I have received a number of representations from business men about the need to cut regulatory burdens. What a first-class job my right hon. Friend the Chancellor did by cutting a large number of them in his Budget yesterday. The business men came, we heard, the Chancellor listened, and he has incorporated in his proposals a large number of deregulatory measures, which will ease cash flow and make it easier to deal with the VAT man and the Inland Revenue. How much I welcome that. I hope that Opposition Members will support it in the Division Lobby when the time comes.
Does my hon. Friend agree that the CBI, in its publication, "Competing with the World's Best", drew attention to the fact that industry does not want to be organised, run and intervened in by TV producers, social workers and others? Industries want to be left alone so that they can continue to export more than the Japanese. In particular, the Scotch whisky industry, with such a splendid export record, does not want its business to be run by politicians, who should only consume the stuff and not organise and manage the businesses.
My hon. Friend is a great champion of the Scotch whisky industry, and many of my hon. Friends and Opposition Members support British business by drinking Scotch—and how wise they are. This Government will ensure that discriminatory taxes are not imposed on that industry by our friends in Europe, because it is a vital British interest. My hon. Friend is also right that business wants regulations kept in bounds, with decent regulations so that markets are fair and open, but it does not want the masses of red tape that the Opposition are always recommending day after day in the House.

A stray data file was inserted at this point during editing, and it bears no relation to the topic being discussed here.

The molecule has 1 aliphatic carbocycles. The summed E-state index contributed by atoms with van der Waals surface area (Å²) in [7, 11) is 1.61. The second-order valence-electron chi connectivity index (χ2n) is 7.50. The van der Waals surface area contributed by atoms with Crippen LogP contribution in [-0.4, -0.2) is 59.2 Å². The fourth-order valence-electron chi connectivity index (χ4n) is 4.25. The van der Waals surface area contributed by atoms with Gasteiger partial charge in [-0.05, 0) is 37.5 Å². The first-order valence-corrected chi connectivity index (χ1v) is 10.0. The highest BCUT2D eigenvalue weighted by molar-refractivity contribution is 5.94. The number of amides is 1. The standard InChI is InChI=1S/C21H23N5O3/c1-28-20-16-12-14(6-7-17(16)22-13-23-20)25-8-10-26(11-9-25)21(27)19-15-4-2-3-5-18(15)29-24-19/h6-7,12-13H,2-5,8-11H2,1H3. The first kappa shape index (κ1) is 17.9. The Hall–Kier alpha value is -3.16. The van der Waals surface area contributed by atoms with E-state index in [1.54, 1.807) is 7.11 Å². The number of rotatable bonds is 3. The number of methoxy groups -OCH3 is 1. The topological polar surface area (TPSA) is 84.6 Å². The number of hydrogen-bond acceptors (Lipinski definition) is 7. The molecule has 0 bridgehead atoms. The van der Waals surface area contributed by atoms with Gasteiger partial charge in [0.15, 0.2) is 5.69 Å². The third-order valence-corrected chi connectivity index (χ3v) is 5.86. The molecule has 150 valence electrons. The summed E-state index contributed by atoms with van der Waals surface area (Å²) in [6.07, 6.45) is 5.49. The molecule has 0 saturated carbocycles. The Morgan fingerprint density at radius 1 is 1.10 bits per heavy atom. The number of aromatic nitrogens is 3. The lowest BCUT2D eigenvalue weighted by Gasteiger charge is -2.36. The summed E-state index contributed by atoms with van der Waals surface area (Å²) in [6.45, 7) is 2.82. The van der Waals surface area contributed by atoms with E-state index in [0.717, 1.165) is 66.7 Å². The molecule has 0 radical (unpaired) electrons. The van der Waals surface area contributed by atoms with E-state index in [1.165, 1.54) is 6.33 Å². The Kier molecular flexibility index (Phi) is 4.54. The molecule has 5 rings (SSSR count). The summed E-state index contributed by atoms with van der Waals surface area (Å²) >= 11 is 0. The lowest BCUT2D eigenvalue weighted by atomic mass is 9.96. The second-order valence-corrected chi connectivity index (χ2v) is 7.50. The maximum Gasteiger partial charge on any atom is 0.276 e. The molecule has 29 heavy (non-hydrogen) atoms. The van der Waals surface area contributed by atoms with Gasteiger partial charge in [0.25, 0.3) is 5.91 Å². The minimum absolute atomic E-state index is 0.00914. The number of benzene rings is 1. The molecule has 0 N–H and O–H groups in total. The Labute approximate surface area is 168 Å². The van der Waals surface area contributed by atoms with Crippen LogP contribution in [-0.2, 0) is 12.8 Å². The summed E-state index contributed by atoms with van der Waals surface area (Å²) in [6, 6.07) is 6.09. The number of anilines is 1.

Turning from the attractions of the Scotch whisky industry, can the Minister give us more information about the important regulatory aspects of getting companies which sub-contract to the Ministry of Defence to pay their bills or have them paid quickly? As I am sure that the Minister will appreciate, it is important for the cash flow of small businesses that settlements be paid appropriately and quickly. Can he give us more information on how that might be done?
I cannot improve on the information that my right hon. Friend the Chancellor gave in his statements to the House yesterday and in the papers supporting the Budget. Yes, the Government are insisting that the bills are paid on time when the work has been done, and that that should flow through the system from the main contractors to the sub-contractor. I know from my discussions with business men that prompt payment is vital. The Government should and will give a lead.
Is my hon. Friend aware that a large proportion of those employed in the south-west, and certainly in Devon, are part-time workers in residential homes? Is he aware that the owners of those homes are already burdened by a large number of regulations and that any new regulations from Brussels should be resisted by him and his colleagues, particularly regulations on part-time workers and the implementation of a minimum wage?
My hon. Friend is quite right. For that very reason, the Government are standing up for British businesses and British services in Brussels as we want more jobs, not fewer. Some of the regulations from Brussels would destroy jobs as surely as the policies of the Labour party would if they were ever to be followed.
Is the Minister satisfied with his Department's record on regulating financial businesses after Blue Arrow, Guinness, Maxwell and this morning's extremely critical report from the Treasury and Civil Service Select Committee on the Bank of Credit and Commerce International? Does he not recognise that his Department has failed, because the electorate will on 9 April?
The hon. Lady seems to be confusing the regulatory record of my Department with the regulators outside my Department, who were deliberately set up as independent regulators as a result of legislation passed by the House. Unless she asks a more precise question about a particular regulator and a particular action, I cannot comment on the detailed points that she makes. I believe that the legislation passed by the House has created a strong regulatory framework and I am always encouraging the regulators to root out fraud, incompetence and crime wherever it may be.